It was only more than a week ago when I deleted my two personal Twitter accounts, one of which was my main, general account, and of which was my NBA basketball-related account.
When I deleted my main account (which included the handle related to three of my favorite activities–running, writing, teaching), my total tweets numbered around 400 over a 2-year span. Before selecting the “really delete” option, I scrolled through my tweets, searching for content that was of substance. I found some, of course. There were pictures of my children, of the keyboards I play at church on Sundays, pictures of my backyard. Then there were words about a good workout: “57 and cloudy. Perfect for a 5-mile run.”
But I have not missed Twitter at all. I did, however, find myself better able to enjoy life’s moments without the “need” (read “desire”) to share them with others (or, read, “to establish a greater sense of self-worth”). I’m less attached to my iPhone, hunting for opportunities to tweet something funny.
When I first opened a Facebook account, in August 2008, I posted status updates about bland tidbits, trying to score as many likes as possible. “is making a vanilla latte this afternoon.” “is wishing the grading were done.” “is wishing he didn’t have to refer to himself in the third-person.” (Just kidding about that last one.) After a while, I felt more comfortable stating, “I” this, and “I” that.
What prompted me to delete my accounts? I started thinking about why I was tweeting. I wasn’t trying to get retweeted, or get a tweet favorited (well, most of the time), but I was wanting attention, saying, “look at me. I just ran a long distance. Did you? I got a poem accepted. Did you?” I was finding myself tired of and disgusted with my narcissism. “Oh, no, I didn’t tweet anything for two days.” I lamented the fact that I had around 80 followers while friends and acquaintances of mine had hundreds. It became a self-esteem issue, a self-worth issue.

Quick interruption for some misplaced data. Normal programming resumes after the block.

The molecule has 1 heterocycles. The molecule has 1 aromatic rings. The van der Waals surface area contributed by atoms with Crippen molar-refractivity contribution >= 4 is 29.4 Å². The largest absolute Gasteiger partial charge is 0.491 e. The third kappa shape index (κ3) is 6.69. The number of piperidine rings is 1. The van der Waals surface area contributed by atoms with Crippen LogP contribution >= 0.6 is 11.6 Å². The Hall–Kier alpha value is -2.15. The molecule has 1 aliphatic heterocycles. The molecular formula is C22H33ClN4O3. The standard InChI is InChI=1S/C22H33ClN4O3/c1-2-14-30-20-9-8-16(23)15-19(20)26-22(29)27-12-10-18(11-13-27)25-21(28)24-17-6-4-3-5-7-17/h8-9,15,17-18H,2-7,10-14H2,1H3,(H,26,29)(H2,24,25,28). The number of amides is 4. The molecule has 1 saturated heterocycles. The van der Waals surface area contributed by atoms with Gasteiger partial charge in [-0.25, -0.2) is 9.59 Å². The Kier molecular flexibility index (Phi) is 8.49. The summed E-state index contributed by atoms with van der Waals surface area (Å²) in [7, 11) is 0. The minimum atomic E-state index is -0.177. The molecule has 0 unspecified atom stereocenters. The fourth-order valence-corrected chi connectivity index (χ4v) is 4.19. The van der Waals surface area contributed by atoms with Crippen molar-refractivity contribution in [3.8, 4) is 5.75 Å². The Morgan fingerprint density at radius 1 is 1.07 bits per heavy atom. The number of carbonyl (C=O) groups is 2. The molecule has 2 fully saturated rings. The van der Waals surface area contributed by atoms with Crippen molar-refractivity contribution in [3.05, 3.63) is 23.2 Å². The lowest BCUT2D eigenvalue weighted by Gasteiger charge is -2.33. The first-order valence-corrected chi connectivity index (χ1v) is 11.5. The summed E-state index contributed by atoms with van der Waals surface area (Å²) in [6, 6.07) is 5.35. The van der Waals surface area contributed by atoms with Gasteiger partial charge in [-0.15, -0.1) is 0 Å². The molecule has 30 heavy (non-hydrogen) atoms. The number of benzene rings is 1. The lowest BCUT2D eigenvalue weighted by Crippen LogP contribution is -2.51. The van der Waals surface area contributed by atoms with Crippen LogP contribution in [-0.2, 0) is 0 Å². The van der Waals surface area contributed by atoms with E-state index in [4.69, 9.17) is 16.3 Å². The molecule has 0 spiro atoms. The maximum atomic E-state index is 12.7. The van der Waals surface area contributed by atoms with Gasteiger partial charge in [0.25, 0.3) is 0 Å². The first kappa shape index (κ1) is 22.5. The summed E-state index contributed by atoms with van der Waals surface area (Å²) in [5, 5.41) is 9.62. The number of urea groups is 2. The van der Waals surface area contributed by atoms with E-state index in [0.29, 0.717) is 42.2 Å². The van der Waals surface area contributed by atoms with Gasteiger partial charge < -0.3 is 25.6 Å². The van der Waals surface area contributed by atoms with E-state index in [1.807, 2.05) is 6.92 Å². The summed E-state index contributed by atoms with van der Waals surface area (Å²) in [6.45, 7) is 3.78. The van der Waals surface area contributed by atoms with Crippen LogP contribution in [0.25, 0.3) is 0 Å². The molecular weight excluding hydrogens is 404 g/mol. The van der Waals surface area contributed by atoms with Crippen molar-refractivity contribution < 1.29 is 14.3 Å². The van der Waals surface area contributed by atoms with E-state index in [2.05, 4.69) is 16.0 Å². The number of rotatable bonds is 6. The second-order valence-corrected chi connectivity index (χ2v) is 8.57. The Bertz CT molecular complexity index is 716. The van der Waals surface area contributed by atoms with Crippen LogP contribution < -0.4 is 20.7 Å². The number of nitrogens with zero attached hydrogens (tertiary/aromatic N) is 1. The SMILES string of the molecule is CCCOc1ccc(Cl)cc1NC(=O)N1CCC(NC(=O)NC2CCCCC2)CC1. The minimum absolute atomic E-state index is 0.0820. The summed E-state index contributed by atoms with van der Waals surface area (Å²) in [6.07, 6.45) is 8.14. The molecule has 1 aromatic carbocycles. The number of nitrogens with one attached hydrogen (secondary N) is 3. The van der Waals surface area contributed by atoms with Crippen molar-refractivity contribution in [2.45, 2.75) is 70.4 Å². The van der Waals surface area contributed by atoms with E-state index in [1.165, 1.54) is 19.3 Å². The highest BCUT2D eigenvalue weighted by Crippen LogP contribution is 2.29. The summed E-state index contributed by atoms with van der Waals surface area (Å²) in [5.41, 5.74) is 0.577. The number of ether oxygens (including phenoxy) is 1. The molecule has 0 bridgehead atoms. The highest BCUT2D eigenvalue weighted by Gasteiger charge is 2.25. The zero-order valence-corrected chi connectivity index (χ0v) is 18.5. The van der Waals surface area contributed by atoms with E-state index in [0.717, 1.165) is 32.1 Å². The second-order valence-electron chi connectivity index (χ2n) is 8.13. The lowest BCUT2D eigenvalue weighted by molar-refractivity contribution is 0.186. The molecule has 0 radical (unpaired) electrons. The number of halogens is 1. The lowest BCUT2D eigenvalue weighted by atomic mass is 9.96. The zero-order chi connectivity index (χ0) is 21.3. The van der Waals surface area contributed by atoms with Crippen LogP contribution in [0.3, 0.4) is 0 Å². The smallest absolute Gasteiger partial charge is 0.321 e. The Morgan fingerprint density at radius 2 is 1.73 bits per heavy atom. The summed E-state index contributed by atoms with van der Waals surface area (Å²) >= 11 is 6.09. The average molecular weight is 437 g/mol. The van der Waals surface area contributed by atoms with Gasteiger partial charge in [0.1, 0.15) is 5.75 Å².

There was additional difficulty, too, because I do, for example, want to promote my writing. But at the same time, I believe the greater calling on my life is to practice humility. I’m not suggesting that the use of Twitter to promote your writing (or your music, etc.) is wrong in and of itself. I know people who do that well, generously Tweeting regularly in support of other writers’ creative works. I, though, am not that person. And so, I left Twitter behind. Now that I’m post-Twitter*, my creative energy, even though I only tweeted 3-5 times a week (sometimes more, sometimes less) has increased, but more importantly, my disposition is better. I found that even though the 140 characters were limiting, I was using too much energy, attempting to create a tweet that would be memorable, pithy, and funny. In my writing, I am attempting to achieve those qualities, but I realized that I’d rather aim for those qualities in my poetry, fiction, nonfiction, as well as what I write in this space.
*I still maintain a Twitter account for the journal I edit: Windhover: A Journal of Christian Literature (@WindhoverMag), but there I only tweet about the journal.